Novitia

AttestedNovitia at position 253 in the Ravenna Cosmography, in the list of harbour estuaries.

Where:  Probaby the same as Ptolemy's Νοουιου river mouth, which has long been identified with the river Nith, leading past Caerlaverock to Dumfries.  If the preceding names in the Cosmography (Anava and Bdora) have been located correctly that would make the sequence slightly dogleg back, as seen on a modern map.  Presumably this means the Cosmographer was looking at a map like that of Ptolemy, in which the whole of Scotland appears to have pivoted about 90 degrees clockwise, around a hinge near Carlisle.  It is possible (given that the idea of Novitia evolving into Nith is weak), but less likely, that Novitia meant the whole eastern end of the Solway estuary (see here for a fine map), where the Rockliffe Marshes by the mouths of the Esk and Eden are “constantly changing through accretion and erosion”.

Name OriginNovitia is a late Latin variant spelling of the feminine (or neuter plural) of the adjective novicius ‘new, newly arrived’, the origin of modern English novice.  See also about rivers called *Navis, *Novis, etc.

Notes:  To explain how a river could be new, the classic explanation is “freshness and verdure of the riverside” (Watson 1926:54-55).  Or else maybe the name picks up on how much the Nith changes in apparent length between high and low tide because of all the sand in its estuary.  The most intriguing possibility is that people there were newcomers, since Ptolemy's Νοουανται had two πολεις, at Λουκοπιβια, probably near Wigtown, and at Ρεριγονιον, probably near Dunragit, plus the Νοουαντων peninsula and promontory, probably in Galloway.  Might that refer to Gaels (speakers of Irish) already present centuries earlier than usually suggested?  Among the problems in linking Nith with Novitia is that *nitio- in ancient names resembles Sanskrit nitya ‘indigenous’.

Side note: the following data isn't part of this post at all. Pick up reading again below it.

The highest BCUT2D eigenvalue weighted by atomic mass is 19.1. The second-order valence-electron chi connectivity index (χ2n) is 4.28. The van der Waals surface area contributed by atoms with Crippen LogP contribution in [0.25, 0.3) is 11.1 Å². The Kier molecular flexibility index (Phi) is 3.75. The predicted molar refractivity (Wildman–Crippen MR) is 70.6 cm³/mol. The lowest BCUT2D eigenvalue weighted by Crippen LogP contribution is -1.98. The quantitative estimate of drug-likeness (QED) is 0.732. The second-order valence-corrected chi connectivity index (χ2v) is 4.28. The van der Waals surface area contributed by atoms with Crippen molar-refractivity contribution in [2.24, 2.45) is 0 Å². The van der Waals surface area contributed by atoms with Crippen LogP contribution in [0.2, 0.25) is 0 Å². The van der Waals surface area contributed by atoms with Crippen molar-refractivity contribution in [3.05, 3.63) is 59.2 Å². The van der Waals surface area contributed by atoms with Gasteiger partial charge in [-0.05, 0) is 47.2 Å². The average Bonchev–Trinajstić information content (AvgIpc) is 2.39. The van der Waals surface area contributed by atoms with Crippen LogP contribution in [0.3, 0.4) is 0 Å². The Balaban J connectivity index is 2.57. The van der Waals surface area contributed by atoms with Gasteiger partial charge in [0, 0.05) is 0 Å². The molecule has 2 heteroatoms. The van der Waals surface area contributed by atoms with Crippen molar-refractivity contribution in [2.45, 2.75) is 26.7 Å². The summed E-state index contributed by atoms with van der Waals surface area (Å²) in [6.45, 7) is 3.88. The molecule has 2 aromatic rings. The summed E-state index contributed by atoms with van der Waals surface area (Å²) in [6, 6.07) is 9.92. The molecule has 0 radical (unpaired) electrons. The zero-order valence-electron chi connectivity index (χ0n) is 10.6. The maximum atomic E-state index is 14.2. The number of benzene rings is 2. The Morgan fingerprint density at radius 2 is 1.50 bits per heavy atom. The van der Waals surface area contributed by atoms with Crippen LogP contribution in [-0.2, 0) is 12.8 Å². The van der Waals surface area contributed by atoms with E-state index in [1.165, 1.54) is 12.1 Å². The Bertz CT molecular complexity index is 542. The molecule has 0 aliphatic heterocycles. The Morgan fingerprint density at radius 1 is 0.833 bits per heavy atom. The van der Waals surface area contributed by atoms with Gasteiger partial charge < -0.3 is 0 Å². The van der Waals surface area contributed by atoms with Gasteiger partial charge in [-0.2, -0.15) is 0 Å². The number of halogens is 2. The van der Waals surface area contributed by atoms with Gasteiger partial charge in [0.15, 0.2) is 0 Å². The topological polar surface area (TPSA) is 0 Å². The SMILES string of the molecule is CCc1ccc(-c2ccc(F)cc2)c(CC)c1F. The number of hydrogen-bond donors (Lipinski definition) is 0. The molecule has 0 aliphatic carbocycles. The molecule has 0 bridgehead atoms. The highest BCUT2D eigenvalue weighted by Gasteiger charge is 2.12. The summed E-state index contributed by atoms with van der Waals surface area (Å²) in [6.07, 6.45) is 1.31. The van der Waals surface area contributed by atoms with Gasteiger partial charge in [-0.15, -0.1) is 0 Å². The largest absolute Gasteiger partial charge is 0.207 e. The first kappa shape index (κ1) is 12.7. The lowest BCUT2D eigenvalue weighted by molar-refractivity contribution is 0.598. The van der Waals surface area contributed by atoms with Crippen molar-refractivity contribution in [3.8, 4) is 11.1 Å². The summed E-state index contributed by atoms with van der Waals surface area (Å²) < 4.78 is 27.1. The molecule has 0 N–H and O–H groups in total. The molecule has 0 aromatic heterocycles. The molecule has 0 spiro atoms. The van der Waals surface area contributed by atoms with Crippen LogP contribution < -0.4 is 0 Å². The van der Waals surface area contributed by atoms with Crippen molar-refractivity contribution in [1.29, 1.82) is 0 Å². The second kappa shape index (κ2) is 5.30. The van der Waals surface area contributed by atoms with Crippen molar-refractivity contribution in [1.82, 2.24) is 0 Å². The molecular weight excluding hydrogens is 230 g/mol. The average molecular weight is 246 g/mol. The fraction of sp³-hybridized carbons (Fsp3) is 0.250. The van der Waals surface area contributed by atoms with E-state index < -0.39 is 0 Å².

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Last edited 20 August 2019     To main Menu